Imagining this world of despair and loneliness is depressing. I'm glad that even though we are well past the year 1984, our world is not even close to the dreary place pictured in the novel. Well, actually, I don't know...maybe someone is watching us through our televisions...

Read other reviews: (please let me know if you've read and reviewed it, and I'll add your link).
The Hidden Side of a Leaf
The Inside Cover
Thoughts, Books, and Philosophy



Date Completed: July 20, 2008
# of pages: 308

8 Comments:

Nymeth said...

Sometimes I worry about being able to do a certain book justice too, but you did just fine, Laura.

I love this book, but I can definitely see how picking it up at a busy time would get in the way of the reading experience.

Becca said...

I had a hard time reviewing this book too. First, I hate reading something that everyone else seems to LOVE because for some reason I become super critical of it.

Also, I had so many different thoughts as I was reading through it and then when I finished I felt like I couldn't put them all into words.

I think you did a good job though. And thanks for linking to my (super short) review of the book too! :-)

Bookfool said...

I read 1984 before 1984. Wow, that was a long time ago! I really enjoyed it, at the time, and it's really stuck with me. It seems like it was prescient, in many ways (and in other ways a bit ridiculous -- the rats . . . ugh). Seems to me you did a fine job of reviewing. :)

Trish said...

Sounds very creepy--I don't like the idea of people watching us through TVs...

Is this the kind of book that you would be interested in re-reading one day to pick up what you missed or do you have no desire to ever revisit it again? I definitely think that busy times make reading books like this difficult and unenjoyable (you worked on this one for 2 weeks--I've been working on poor Tess for over a month! Eeks). I still have this on my list of books to read, but I'll definitely make sure that we're not in busy season!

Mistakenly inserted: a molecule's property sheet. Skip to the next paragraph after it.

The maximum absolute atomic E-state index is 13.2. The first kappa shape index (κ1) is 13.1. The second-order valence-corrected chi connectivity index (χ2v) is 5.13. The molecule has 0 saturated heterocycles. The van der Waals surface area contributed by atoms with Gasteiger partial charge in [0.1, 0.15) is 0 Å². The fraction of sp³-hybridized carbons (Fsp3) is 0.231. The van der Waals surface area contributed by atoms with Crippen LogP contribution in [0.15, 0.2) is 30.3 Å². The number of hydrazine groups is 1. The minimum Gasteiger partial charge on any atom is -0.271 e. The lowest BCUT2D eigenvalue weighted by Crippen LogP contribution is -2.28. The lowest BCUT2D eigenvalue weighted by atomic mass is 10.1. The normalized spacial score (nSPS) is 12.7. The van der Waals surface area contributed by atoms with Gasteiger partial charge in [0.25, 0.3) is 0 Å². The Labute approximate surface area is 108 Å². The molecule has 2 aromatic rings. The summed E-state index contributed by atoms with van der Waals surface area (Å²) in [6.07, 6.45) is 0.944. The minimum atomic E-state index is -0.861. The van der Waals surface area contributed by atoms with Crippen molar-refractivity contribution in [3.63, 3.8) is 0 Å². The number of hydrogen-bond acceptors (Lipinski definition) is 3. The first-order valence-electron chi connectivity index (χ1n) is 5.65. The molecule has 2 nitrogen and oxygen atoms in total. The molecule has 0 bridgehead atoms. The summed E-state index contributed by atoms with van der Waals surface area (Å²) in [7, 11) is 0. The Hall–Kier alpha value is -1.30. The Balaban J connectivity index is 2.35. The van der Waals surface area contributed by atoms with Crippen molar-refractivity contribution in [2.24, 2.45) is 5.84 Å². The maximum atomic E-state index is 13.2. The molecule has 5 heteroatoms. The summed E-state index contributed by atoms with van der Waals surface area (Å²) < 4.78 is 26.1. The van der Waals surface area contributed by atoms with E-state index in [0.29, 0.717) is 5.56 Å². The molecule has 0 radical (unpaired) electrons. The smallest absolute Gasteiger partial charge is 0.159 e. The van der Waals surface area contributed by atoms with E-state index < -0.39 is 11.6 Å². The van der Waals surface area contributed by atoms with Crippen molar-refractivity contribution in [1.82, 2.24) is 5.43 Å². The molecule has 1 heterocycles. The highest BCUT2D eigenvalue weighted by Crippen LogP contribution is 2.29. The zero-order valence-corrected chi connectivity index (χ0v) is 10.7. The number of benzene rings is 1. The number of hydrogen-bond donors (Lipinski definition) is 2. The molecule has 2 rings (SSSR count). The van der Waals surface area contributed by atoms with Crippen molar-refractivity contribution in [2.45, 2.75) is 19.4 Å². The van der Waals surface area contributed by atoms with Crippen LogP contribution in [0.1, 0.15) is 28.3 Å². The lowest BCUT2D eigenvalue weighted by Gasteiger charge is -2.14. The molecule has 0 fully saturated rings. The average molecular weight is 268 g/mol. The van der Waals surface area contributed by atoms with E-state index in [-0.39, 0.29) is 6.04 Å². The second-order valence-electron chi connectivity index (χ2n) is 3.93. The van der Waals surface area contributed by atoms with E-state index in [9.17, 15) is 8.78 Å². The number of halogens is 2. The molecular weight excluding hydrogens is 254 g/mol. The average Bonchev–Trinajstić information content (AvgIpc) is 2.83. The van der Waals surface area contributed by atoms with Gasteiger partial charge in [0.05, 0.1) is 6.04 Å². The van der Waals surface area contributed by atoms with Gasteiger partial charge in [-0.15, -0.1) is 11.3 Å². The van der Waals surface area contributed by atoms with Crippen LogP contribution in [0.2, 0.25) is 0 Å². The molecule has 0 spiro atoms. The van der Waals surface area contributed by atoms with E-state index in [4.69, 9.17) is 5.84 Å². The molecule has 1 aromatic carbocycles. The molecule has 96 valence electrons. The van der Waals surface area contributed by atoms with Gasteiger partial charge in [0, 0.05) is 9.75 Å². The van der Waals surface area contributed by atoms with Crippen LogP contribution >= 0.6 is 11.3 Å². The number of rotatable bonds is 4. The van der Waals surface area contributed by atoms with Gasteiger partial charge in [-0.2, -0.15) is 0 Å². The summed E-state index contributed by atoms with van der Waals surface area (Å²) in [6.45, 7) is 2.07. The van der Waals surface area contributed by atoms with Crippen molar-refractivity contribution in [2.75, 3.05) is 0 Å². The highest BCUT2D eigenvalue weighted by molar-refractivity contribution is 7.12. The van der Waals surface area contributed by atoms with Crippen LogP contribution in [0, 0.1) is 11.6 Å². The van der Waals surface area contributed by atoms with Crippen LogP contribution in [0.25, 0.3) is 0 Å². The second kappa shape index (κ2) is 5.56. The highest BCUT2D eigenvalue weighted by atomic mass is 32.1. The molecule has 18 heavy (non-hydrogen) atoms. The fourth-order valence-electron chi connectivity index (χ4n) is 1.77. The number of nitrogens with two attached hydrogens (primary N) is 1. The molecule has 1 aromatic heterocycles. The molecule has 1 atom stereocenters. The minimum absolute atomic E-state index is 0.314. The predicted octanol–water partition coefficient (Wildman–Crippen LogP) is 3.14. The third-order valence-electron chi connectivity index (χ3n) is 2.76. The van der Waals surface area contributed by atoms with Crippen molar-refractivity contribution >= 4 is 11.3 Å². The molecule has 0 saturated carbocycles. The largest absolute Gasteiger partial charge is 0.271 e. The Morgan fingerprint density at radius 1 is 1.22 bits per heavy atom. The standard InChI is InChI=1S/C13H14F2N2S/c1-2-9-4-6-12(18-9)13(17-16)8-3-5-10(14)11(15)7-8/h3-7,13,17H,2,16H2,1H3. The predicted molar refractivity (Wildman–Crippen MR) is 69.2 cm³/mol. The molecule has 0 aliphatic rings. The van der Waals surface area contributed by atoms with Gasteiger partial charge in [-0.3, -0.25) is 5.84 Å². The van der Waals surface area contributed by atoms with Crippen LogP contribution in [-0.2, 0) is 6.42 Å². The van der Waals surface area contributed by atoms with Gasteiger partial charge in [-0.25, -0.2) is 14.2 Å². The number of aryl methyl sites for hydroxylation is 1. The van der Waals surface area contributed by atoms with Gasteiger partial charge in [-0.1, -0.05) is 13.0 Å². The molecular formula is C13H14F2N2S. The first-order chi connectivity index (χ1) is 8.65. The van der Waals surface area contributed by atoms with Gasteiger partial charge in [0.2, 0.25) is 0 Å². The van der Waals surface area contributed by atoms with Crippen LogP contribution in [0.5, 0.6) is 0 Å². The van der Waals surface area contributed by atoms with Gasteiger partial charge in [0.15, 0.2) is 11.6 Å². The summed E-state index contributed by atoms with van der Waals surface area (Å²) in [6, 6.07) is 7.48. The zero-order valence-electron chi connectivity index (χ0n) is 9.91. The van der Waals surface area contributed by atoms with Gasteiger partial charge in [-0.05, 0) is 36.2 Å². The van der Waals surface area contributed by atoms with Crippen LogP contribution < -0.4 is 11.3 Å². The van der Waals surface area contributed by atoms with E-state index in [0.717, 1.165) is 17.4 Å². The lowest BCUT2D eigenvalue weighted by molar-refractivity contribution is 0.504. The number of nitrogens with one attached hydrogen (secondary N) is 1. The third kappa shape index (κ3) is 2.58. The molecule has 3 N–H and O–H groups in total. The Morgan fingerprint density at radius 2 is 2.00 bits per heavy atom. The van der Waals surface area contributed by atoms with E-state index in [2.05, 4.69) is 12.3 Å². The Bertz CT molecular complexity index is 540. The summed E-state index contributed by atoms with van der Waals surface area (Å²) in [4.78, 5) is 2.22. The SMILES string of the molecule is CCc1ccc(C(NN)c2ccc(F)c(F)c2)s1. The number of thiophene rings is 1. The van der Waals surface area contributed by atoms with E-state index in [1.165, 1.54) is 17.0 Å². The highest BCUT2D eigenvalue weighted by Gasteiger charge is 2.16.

Tiffany Norris said...

I agree that you did a great job on this review! I recently read Animal Farm, and this is another that is definitely on my TBR list...even though it is a bit creepy.

Stephanie said...

I thought your review was great!

Just wanted to let you know I nominated you for a blog award. Stop by and see!

Laura said...

~Nymeth-Because I didn't want to let my distraction get in the way of other great books, I figured I should read some lighter books for a little while.

~Becca-I'm always a little afraid I'm going to slightly offend someone if I don't like their favorite book. I found this a very difficult book to review!

~Bookfool-if a book can stick with you for over 25 years, that must mean the author knew what he was doing! Down the road, I might read Animal Farm--have you read it?

~Trish-good idea! Read this when you have time to read slowly!

~Tiffany-I wonder how Animal Farm will compare to 1984?

~Stephanie-thank you so much for the award! I feel very special! :)

Josette said...

Hi, I didn't look forward to reading this book too. I only kept on reading because it'll help me understand what I'm learning in my Mass Communications class!

But I have to say it's kind of a good book. An eye-opener and thought-provoking. Seems like Orwell wrote it based on personal experiences!

Here's my review of it. :)